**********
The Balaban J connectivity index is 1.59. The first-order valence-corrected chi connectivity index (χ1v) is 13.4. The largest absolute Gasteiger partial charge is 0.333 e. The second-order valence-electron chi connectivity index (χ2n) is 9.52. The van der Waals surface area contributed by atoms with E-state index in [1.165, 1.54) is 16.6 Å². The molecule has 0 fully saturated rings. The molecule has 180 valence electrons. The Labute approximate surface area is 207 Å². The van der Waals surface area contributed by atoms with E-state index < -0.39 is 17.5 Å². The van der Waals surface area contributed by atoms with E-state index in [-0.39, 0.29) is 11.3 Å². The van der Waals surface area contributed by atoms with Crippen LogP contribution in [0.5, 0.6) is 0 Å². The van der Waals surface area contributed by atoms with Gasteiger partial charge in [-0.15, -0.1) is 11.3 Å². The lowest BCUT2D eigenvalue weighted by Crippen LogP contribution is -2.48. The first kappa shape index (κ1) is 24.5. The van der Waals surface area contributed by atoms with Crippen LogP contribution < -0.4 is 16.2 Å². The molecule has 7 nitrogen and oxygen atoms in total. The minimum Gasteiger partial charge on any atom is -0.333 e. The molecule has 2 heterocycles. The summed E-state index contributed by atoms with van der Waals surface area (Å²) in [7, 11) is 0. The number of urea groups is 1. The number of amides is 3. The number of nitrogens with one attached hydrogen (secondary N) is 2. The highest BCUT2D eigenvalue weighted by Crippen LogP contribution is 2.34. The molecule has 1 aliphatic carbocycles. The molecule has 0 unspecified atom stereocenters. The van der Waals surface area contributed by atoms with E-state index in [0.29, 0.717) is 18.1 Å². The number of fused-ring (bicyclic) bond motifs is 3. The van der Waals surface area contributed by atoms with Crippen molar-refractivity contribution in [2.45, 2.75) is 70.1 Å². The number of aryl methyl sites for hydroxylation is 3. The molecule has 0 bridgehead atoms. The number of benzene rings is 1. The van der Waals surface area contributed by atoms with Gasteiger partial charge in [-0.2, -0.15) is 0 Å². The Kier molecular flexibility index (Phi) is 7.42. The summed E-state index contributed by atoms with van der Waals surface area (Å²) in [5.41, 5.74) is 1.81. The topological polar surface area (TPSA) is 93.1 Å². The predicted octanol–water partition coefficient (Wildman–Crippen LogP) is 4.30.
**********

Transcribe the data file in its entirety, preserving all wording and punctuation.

The Balaban J connectivity index is 1.59. The first-order valence-corrected chi connectivity index (χ1v) is 13.4. The largest absolute Gasteiger partial charge is 0.333 e. The second-order valence-electron chi connectivity index (χ2n) is 9.52. The van der Waals surface area contributed by atoms with E-state index in [1.165, 1.54) is 16.6 Å². The molecule has 0 fully saturated rings. The molecule has 180 valence electrons. The Labute approximate surface area is 207 Å². The van der Waals surface area contributed by atoms with E-state index < -0.39 is 17.5 Å². The van der Waals surface area contributed by atoms with E-state index in [-0.39, 0.29) is 11.3 Å². The van der Waals surface area contributed by atoms with Crippen LogP contribution in [0.5, 0.6) is 0 Å². The van der Waals surface area contributed by atoms with Gasteiger partial charge in [-0.15, -0.1) is 11.3 Å². The lowest BCUT2D eigenvalue weighted by Crippen LogP contribution is -2.48. The first kappa shape index (κ1) is 24.5. The van der Waals surface area contributed by atoms with Crippen LogP contribution < -0.4 is 16.2 Å². The molecule has 7 nitrogen and oxygen atoms in total. The minimum Gasteiger partial charge on any atom is -0.333 e. The molecule has 2 heterocycles. The summed E-state index contributed by atoms with van der Waals surface area (Å²) in [7, 11) is 0. The number of urea groups is 1. The number of amides is 3. The number of nitrogens with one attached hydrogen (secondary N) is 2. The highest BCUT2D eigenvalue weighted by Crippen LogP contribution is 2.34. The molecule has 1 aliphatic carbocycles. The molecule has 0 unspecified atom stereocenters. The van der Waals surface area contributed by atoms with E-state index in [0.29, 0.717) is 18.1 Å². The number of fused-ring (bicyclic) bond motifs is 3. The van der Waals surface area contributed by atoms with Crippen molar-refractivity contribution in [2.45, 2.75) is 70.1 Å². The number of aryl methyl sites for hydroxylation is 3. The molecule has 0 bridgehead atoms. The number of benzene rings is 1. The van der Waals surface area contributed by atoms with Gasteiger partial charge in [-0.2, -0.15) is 0 Å². The Kier molecular flexibility index (Phi) is 7.42. The summed E-state index contributed by atoms with van der Waals surface area (Å²) in [5.41, 5.74) is 1.81. The topological polar surface area (TPSA) is 93.1 Å². The predicted octanol–water partition coefficient (Wildman–Crippen LogP) is 4.30.